Time is now to execute National Defense Strategy, Shanahan says
WASHINGTON -- The National Defense Strategy unveiled earlier this year has had time to percolate through the force. Now it is time to execute it, the deputy secretary of defense said at the annual Air Force Association meeting here today.
“We have a unique window of opportunity,” Patrick M. Shanahan said. “Congress is firmly behind us and has given us the money we need. However, if we don't deliver results, Congress won't lift the budget caps in 2020 and we won't have the money to fully implement our strategy.”
The deputy said Congress won’t be impressed simply because DoD tried hard. “They will judge our output,” he said. “So we need to get to work.”
Shanahan is the department’s chief operating officer, and it is his job to ensure execution of the National Defense Strategy. “I’m focused on performance and I’m focused on making change at scale,” he said. “When I say I’m product driven, it means I am focused on the product – or in our case – on the warfighting capability we need to win. Based on that capability we derive process, structure and resources.”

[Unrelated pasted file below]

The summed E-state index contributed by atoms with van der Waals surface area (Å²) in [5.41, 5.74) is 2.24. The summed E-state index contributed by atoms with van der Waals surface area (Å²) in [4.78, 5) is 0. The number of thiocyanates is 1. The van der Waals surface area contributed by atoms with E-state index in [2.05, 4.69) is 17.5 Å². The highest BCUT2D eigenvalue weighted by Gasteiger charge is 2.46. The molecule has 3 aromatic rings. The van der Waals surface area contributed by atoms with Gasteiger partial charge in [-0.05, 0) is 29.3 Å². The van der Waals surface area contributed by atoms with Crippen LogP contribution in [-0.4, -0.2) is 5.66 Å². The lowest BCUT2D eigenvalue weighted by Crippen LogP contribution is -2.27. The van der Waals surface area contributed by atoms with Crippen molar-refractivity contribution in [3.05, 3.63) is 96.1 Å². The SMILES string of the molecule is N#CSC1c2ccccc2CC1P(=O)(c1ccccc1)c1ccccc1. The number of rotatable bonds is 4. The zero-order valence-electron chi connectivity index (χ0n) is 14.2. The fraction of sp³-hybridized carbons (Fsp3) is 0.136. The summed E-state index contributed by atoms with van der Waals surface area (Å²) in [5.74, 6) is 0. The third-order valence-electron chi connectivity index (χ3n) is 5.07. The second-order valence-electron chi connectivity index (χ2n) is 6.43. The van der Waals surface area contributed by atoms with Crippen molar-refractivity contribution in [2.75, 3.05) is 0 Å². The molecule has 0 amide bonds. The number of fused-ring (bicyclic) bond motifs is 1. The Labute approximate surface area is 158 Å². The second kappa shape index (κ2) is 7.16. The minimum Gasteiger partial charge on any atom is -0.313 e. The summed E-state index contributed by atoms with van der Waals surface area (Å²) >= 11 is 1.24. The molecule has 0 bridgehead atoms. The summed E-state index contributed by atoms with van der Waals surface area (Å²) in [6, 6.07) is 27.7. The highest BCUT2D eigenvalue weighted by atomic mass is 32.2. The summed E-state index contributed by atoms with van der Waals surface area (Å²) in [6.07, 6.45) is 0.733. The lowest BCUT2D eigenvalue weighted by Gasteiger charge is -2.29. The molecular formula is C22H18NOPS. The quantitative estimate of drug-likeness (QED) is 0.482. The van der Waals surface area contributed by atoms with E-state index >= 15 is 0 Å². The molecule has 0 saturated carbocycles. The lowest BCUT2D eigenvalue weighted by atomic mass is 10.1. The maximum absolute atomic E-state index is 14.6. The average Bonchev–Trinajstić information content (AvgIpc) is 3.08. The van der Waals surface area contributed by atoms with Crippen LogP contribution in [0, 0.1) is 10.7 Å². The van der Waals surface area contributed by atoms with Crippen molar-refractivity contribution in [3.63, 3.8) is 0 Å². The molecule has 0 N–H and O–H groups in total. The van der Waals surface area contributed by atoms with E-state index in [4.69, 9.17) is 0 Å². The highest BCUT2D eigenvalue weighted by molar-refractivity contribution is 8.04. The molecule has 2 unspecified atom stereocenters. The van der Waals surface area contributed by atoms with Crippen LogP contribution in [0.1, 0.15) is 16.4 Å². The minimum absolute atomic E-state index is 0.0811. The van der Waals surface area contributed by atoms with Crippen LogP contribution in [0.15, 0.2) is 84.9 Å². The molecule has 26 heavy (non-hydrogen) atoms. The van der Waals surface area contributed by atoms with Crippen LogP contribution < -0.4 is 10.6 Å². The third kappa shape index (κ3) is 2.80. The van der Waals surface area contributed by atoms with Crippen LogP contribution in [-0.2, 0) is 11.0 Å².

If a company misjudges, it doesn’t make money. If DoD doesn’t do what is necessary, lives are in danger and American liberty itself could be at risk. “When it comes to performance, the question is not ‘Are we getting better?’ It’s ‘Are we good enough to win?’” Shanahan said. “We must win against our competitors. Every day, wake up and ask yourself, ‘what will it take to win?’”
Great Power Competition